I’m not sure where to start. So much is happening in my life these days.
Yesterday, for example, I pledged allegiance to Queen Elizabeth II.
As if pledging allegiance to a single human being, a non-elected monarch at that, wasn’t enough, to become a British citizen I also had to pledge allegiance to Charles.
I had to pledge allegiance to all of Elizabeth’s successors and heirs. No matter how horrible or evil they might turn out?? Some of you might like that Meghan Markle, but I’m keeping a close eye on that one and her progeny.
Am I the only person who sees something terribly wrong about all this?
Not that I didn’t do it. I did it. I pledged my allegiance. And, as I explained to my personal trainer this morning in the midst of all my moaning and groaning—because of the heavy lifting but more because I was explaining the process of becoming a British citizen to my now fellow Brit—my word is my honor. I mean honour.
Brits who were born into Britishness don’t have to pledge their allegiance to the Queen, her successors, and all of her heirs. Not that I’ve heard. Why do naturalized citizens need to? I mean naturalised.
The citizenship ceremony also included pledging loyalty to the United Kingdom, respect of its rights and freedoms, and to uphold its democratic values.
Now that’s more like it. All that is why I wanted to become a citizen of this country in the first place. Those words were ones I felt strongly about. I am more than happy to pledge my allegiance to a place, a people, and the democratic values they represent.
The Brits I’ve moaned to have told me to just let the allegiance to the Queen thing pass. “Just do what you’re told, Nadia. Do NOT make an issue out of this,” my husband told me when I learned I’d have to do this a few months back. He was just as exhausted from the whole application process as I was. He wasn’t going to let me go all-out political activist over this one small pledge.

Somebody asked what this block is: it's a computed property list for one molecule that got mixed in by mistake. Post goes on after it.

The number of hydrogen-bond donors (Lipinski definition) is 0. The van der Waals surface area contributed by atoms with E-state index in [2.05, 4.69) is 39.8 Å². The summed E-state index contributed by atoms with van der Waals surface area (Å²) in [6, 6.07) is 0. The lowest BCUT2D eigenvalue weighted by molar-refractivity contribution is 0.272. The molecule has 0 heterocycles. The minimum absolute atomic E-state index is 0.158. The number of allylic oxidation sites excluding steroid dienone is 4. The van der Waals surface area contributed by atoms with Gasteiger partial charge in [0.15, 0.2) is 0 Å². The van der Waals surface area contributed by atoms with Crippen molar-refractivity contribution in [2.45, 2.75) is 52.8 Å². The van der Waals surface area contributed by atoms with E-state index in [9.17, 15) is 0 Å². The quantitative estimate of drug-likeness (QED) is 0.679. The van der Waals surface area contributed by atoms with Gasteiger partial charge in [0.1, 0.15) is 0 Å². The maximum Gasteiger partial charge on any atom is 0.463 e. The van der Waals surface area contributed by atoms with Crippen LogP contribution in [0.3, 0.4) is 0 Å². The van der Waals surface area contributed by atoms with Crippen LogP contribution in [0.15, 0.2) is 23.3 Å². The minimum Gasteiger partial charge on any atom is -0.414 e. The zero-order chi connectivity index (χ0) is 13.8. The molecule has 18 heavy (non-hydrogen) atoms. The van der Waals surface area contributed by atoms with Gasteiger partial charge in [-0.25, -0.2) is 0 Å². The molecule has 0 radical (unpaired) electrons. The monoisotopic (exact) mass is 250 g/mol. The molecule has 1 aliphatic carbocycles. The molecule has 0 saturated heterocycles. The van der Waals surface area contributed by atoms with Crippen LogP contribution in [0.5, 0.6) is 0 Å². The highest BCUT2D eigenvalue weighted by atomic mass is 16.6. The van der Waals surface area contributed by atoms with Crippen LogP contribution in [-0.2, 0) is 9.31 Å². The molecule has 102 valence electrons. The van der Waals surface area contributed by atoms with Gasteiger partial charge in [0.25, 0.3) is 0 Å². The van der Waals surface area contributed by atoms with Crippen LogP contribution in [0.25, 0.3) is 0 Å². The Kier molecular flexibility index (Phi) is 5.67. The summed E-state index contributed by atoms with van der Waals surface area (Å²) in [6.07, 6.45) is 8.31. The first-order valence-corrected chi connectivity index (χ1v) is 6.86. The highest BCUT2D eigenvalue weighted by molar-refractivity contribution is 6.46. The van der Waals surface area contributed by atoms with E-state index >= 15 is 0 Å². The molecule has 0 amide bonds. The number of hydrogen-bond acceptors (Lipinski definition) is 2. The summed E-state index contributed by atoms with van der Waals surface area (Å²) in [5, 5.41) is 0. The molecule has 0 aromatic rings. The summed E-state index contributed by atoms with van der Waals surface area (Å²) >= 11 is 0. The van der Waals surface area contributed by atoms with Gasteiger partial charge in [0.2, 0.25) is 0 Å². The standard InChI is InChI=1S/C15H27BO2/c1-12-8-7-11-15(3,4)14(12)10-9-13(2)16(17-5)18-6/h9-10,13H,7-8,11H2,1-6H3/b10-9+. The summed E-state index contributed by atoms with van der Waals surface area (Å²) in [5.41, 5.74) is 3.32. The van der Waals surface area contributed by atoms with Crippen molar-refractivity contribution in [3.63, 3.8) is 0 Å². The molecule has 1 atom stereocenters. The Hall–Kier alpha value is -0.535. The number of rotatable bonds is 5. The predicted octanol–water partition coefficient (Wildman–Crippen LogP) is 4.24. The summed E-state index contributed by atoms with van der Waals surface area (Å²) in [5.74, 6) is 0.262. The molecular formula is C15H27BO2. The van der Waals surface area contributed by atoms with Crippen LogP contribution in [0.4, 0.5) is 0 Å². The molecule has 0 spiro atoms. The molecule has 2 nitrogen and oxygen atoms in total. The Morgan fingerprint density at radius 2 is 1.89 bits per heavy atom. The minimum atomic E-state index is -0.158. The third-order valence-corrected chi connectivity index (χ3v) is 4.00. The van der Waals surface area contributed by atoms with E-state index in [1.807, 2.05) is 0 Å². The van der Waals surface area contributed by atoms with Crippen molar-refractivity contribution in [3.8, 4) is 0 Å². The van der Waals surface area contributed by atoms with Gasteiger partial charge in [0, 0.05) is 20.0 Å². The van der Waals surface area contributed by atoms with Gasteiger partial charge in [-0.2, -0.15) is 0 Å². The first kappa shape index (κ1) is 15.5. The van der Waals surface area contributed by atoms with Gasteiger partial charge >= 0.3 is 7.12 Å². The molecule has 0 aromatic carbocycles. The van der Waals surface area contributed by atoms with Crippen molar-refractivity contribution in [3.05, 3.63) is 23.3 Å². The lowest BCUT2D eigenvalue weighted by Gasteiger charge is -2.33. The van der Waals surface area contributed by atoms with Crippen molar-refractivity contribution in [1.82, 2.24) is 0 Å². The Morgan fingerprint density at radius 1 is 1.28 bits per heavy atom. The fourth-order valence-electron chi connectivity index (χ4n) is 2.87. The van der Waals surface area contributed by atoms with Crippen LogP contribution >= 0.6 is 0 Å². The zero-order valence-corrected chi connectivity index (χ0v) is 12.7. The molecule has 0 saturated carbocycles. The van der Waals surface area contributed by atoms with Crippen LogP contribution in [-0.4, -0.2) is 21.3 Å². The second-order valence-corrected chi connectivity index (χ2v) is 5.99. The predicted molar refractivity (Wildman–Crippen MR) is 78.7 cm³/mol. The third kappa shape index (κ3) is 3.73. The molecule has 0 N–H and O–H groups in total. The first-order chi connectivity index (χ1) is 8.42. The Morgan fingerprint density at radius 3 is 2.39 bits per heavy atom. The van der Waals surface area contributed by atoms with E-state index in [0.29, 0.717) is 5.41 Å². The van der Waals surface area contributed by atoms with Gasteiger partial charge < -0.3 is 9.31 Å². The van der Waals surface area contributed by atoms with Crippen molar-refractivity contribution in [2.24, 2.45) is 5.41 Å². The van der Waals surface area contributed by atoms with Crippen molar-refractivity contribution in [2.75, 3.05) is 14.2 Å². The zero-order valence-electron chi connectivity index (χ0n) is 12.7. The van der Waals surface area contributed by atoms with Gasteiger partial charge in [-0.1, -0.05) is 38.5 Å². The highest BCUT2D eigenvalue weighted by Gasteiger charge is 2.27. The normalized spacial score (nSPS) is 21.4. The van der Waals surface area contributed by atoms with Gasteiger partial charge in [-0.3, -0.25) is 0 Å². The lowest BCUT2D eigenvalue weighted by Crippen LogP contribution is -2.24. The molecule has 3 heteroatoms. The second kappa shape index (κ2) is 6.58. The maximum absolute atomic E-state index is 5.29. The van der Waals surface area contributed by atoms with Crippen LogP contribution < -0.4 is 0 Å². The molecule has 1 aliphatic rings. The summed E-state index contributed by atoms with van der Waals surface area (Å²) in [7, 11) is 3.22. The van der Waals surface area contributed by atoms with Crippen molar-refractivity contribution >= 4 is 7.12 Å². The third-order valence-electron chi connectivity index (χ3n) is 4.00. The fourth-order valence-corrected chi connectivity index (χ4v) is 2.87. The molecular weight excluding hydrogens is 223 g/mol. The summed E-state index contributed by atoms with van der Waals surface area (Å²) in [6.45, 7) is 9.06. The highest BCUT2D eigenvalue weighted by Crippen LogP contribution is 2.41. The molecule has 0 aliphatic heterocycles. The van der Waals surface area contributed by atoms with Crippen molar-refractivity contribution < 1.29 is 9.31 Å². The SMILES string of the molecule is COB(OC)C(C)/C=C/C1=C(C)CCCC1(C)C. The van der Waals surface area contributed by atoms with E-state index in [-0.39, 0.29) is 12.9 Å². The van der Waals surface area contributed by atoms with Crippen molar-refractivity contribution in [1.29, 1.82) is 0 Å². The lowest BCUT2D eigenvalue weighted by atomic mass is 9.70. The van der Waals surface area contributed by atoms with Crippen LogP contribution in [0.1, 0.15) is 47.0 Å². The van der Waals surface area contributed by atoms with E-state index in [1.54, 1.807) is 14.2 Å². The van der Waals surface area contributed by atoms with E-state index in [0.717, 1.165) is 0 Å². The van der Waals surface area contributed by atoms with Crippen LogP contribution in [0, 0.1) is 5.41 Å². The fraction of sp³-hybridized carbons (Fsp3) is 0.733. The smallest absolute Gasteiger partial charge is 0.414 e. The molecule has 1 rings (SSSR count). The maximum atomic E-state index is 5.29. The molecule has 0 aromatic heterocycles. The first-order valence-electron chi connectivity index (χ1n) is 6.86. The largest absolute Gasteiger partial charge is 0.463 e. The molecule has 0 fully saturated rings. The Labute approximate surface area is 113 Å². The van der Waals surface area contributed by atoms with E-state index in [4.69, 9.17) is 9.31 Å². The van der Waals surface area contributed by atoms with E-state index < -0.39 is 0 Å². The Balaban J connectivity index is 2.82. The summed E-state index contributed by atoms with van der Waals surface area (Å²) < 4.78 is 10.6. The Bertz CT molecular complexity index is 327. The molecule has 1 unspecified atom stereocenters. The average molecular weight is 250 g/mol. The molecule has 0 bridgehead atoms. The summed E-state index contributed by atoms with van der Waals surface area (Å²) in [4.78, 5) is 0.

But it isn’t small. It ISN’T. I come from a culture that tends to glorify non-elected, autocratic, all-powerful leaders. They have to. The consequences of not doing so are not pretty. So I’ve grown up with a disdain for the glorification of single human beings; even those that don’t have much power.
It’s cute that the British monarch, her successors, and her heirs have a role in supporting tourism in the country. It’s nice that they can represent the country every now and then without getting involved in the politics. I envy their lifestyle. Man, oh man, do I envy their lifestyle. I wouldn’t want to be surrounded by photographers everywhere I went. So I don’t envy them that much.
But, really. So many people coming to this country have fled or decided to leave another country behind where they may have resisted their whole lives pledging their allegiance to a monarch or ruler.
Coming here and having to do just that does not feel right.
Another thing: why the heck will Meghan Markle be able to get British citizenship after only three years of living in the country and not five like the rest of us? That’s what the nice man who officiated our citizenship ceremony implied. He said she has only two years left before she becomes British. I might have misunderstood. Or maybe he miscalculated. I hope so. But this is just another thing to make me angry about the long and arduous process of becoming British.
During that process, I have had to repeatedly, over a course of five years and with every single residency application, prove that I was married to my husband, that we actually lived in the same house, and that I was divorced from my ex-husband. That last bit is what makes me really angry. I understand needing to do that the first time I applied for my spousal visa to the UK. But every single time afterwards? What happens to all these applications that we make? Do they just get binned or something? Is there no large database somewhere where there’s a detailed file on Nadia El-Awady, her marriages, children, finances, and long list of countries travelled to over the years? Can’t the people at the Home Office dig into my file and see these documents for themselves? Do I REALLY need to send the same documents over and over and over again?